Turning people into living weapons for corporations is common place. Yet can freedom still occur for one of these weapons?
Other than one repetition of a word letterer Sal Cipriano does a fantastic job. Cipriano even enhances the characterization and pacing with how he positions the text. Yet, some might find the reading order to be hard to follow in some places. Though this is due to the arrangement of the panels by artist ACO than Cipriano’s lettering ability. As for the colors colorist Dean White chooses hues that fall into the realms of surrealism and realism. Both types work fine, but the realistic colors quality ranges from believable to that of an animatic via computer.
ACO provides a relatively okay cover design. The lack of real background allows the vehicle with bullets holes to pop out at potential buyers. Unfortunately the cover’s colors are still not as attractive as they could be. Arguably it is the type of green that is the problem. When it comes to the interiors ACO and inker David Lorenzo do a much better job. This is especially true when it comes to singling out details. They also do a commendable job with the look of certain textures arguably having a tactile feel to them.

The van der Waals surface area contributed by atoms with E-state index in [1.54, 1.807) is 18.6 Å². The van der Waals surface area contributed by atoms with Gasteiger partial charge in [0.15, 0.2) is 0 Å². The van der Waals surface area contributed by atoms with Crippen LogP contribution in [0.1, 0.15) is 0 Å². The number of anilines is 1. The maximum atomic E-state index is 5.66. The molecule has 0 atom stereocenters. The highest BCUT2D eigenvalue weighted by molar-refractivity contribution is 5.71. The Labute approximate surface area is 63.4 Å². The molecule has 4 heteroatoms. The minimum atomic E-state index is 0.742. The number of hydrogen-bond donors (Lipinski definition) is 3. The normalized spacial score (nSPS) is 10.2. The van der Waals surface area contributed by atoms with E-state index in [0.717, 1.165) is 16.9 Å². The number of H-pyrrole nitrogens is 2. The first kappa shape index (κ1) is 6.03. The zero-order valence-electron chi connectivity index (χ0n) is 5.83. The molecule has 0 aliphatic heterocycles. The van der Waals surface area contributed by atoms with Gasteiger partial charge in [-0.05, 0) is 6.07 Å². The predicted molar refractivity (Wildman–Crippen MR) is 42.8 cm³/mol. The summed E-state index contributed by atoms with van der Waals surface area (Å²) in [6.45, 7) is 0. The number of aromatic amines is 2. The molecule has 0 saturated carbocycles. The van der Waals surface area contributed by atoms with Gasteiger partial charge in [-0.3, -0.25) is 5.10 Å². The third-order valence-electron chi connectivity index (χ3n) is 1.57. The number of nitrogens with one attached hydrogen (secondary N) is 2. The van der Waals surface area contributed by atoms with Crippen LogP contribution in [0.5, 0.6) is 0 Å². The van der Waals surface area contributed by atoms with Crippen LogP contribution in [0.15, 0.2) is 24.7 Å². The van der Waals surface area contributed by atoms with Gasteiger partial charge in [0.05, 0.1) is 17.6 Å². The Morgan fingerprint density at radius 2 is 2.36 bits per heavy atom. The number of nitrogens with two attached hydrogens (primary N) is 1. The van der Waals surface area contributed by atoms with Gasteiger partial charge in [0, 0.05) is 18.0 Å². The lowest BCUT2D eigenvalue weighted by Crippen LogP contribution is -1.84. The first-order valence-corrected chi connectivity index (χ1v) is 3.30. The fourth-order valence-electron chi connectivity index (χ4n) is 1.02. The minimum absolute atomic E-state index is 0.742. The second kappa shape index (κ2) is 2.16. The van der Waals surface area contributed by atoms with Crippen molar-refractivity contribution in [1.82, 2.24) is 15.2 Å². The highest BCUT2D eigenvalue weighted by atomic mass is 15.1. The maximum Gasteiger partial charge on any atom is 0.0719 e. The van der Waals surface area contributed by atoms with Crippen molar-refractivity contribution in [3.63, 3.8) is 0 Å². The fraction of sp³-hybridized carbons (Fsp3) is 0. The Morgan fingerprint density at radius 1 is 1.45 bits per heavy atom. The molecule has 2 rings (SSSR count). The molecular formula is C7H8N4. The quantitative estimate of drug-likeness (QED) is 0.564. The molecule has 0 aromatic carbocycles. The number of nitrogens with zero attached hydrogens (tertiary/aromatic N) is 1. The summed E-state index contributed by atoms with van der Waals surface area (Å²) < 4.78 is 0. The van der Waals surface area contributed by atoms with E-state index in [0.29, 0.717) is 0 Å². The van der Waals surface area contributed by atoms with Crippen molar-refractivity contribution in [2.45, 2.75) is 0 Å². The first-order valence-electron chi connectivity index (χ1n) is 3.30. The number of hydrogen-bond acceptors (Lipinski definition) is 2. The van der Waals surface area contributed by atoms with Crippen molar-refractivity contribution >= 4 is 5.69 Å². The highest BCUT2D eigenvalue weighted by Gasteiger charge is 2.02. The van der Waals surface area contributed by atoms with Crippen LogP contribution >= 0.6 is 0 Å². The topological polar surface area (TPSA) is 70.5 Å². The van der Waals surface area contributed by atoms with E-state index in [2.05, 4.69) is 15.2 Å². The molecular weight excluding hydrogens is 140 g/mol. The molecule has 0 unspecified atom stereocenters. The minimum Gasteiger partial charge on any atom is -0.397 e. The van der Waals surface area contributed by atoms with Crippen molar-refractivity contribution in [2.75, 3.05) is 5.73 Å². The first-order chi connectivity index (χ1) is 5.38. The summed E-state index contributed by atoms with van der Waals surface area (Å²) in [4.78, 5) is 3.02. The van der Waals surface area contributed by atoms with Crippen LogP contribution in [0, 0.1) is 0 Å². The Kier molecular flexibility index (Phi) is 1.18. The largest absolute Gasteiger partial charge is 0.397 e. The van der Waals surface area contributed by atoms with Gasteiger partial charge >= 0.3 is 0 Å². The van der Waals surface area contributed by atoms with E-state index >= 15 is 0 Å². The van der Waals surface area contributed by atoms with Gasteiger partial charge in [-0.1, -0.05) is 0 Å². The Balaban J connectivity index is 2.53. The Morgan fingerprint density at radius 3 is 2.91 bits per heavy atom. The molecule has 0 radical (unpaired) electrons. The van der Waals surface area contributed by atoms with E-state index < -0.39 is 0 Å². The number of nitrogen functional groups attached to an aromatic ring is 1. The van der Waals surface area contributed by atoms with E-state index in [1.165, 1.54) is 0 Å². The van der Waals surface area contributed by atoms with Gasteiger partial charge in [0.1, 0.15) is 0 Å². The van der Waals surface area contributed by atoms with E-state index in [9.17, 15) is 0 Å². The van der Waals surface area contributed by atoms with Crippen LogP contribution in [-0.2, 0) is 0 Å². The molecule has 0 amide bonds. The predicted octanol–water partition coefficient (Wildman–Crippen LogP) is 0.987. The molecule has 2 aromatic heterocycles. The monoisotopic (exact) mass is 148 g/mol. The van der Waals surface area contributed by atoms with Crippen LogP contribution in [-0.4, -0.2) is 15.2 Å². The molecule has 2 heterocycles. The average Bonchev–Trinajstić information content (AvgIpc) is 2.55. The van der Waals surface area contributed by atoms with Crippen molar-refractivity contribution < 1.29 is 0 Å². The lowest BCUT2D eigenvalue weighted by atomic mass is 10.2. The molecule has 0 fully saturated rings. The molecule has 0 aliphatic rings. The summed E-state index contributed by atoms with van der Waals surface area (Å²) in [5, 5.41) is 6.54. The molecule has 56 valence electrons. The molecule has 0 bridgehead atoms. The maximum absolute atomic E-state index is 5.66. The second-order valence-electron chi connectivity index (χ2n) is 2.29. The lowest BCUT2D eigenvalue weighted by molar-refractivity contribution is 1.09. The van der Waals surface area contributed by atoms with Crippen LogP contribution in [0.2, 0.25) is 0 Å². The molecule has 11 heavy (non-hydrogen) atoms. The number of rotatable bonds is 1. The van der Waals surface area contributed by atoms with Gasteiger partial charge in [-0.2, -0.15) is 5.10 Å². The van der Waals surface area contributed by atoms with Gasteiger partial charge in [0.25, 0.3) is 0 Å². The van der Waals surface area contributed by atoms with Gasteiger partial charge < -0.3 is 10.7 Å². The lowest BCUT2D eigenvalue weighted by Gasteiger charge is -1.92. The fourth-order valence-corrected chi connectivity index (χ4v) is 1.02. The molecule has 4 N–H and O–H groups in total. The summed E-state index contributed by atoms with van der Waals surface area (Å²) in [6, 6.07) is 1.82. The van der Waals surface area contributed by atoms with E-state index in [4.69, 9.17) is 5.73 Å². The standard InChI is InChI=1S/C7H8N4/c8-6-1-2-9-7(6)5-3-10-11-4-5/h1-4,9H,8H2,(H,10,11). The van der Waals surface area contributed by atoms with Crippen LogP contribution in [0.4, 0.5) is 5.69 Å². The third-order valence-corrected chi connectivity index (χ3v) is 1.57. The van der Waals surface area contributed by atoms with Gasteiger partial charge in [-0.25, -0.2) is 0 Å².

Writer Peter Milligan does a good job with dialogue and plotting. However, Milligan does have three problems in his script. First is that there are two end points in this issue which negatively affects the pacing. The second is that some of the main character’s actions in this issue seems suspect from a logic standpoint. Lastly, I personally feel that Milligan relies too much on a negative stereotype for one character’s profession. Despite these problems the characterization is mostly okay and logical.
This issue’s narrative is overall entertaining. Yet, without the previous issues it is not strong enough to stand on its own merits. Meaning those waiting for this series to be put in a collection might have the right idea.
American Ronin #4 (2020-Present) is out now at comic stores and on comixology.com.